Thursday, 14 March 2019

The Mormon achievement

Recent readers of this blog may not be aware of my profound debt to Mormon theology and metaphysics; becuase I did most of my writing on this subject up to about five years ago, culminating in the 'mini-book' Speculations of a Theoretical Mormon.

If asked to pick the single most important achievement of Mormonism - I would pick the emphasis on marriage and the family as being at the heart of Life Everlasting in Heaven, and the basis of our theosis in mortal life.

This Christian insight was largely missed by mainstream Christianity for its first 1800 years (related to the systematic neglect and denigration of the Fourth Gospel); therefore requiring further major divine revelations primarily via the prophet Joseph Smith and some of his descendants in the Church of Jesus Christ of Latter Day Saints.

This major theological achievement - of putting eternal marriage and the family structure at the core of resurrected life, and of building this from basic metaphysical assumptions - is largely distinguishable from Smith's other and much better known attainments of producing The Book of Mormon, and of organising a church which has grown exponentially (at the same rate as mainstream Christianity) to about fifteen million current members.

The Mormon position on the family has been usefully summarised in a 1995 Proclamation.

This is a contribution to Christianity that I regard as core to my faith; and I have never seen it adequately expressed anywhere else than in Mormonism - except in the works of William Arkle, who independently, and by intuition, converged-on a very similar understanding (but more than a century later).

Since I greately value Arkle's work, this strikes me as an important confirmation. But the major confirmation of Mormon theology has been in my own life, heart, and thinking - ever since I first encountered and understood it back in 2008.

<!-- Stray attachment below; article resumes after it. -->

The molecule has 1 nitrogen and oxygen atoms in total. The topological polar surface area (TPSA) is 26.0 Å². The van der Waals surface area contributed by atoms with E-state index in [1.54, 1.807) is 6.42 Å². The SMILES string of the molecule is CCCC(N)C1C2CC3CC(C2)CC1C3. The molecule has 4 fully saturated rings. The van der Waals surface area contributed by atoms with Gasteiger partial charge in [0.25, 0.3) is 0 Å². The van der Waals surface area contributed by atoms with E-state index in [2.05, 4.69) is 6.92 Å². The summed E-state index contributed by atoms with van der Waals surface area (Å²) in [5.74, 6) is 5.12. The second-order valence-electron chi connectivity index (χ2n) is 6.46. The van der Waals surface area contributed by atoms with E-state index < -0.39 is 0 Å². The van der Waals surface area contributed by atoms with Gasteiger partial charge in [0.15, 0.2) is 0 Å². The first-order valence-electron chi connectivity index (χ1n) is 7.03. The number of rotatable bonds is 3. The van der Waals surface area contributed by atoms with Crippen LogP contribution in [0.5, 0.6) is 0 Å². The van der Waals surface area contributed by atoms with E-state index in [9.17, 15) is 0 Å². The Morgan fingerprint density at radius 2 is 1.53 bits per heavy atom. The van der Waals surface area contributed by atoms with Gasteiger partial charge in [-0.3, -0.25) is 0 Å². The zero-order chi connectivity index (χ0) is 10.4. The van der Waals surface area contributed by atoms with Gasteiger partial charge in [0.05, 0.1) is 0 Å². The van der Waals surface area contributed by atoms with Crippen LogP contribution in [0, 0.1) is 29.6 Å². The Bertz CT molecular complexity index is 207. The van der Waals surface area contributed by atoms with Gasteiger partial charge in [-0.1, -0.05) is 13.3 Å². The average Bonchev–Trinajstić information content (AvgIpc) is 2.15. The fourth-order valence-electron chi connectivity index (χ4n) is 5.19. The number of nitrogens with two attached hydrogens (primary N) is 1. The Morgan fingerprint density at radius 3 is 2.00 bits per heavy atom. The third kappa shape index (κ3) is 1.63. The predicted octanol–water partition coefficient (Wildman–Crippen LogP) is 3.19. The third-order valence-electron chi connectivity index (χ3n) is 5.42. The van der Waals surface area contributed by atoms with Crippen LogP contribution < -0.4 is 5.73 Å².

Tim said...

Is Mormonism true though? I understand that it has a "this worldly" robustness to it with its strong emphasis on family but it does not uphold the Nicene creed.

If the church fathers were wrong about that then it brings the whole of the bible into disrepute. I cannot see how Mormonism can be allowed into the "umbrella" of Christianity when it seems to substitute God the father for a flesh and blood man, it is apostasy for the sake of family success.

Bruce Charlton said...

@Tim - Yes, of course Mormonism is true - or else I would not believe it!

We should only believe truth. (But, of course, one must first understand; then believe or reject.)

I suspect you may be new to the blog, because I think I detect that you are assuming I am promoting the Mormon lifestyle/ behaviour/ church membership - because it is politically expedient.

But, on the contrary, I am advocating Mormon metaphysics and theology because it is true.

Whether something 'counts' as Christian entirely depends upon your prior assumptions - which most people are unaware of, or which they deny are assumptions. That is the main subject of the whole of this blog.

Bruce Charlton said...

@SC - If you took the trouble actually to read the above and the links - which you would have done if your concern was genuine - then you would realise I am not quite so ignorant as you suppose.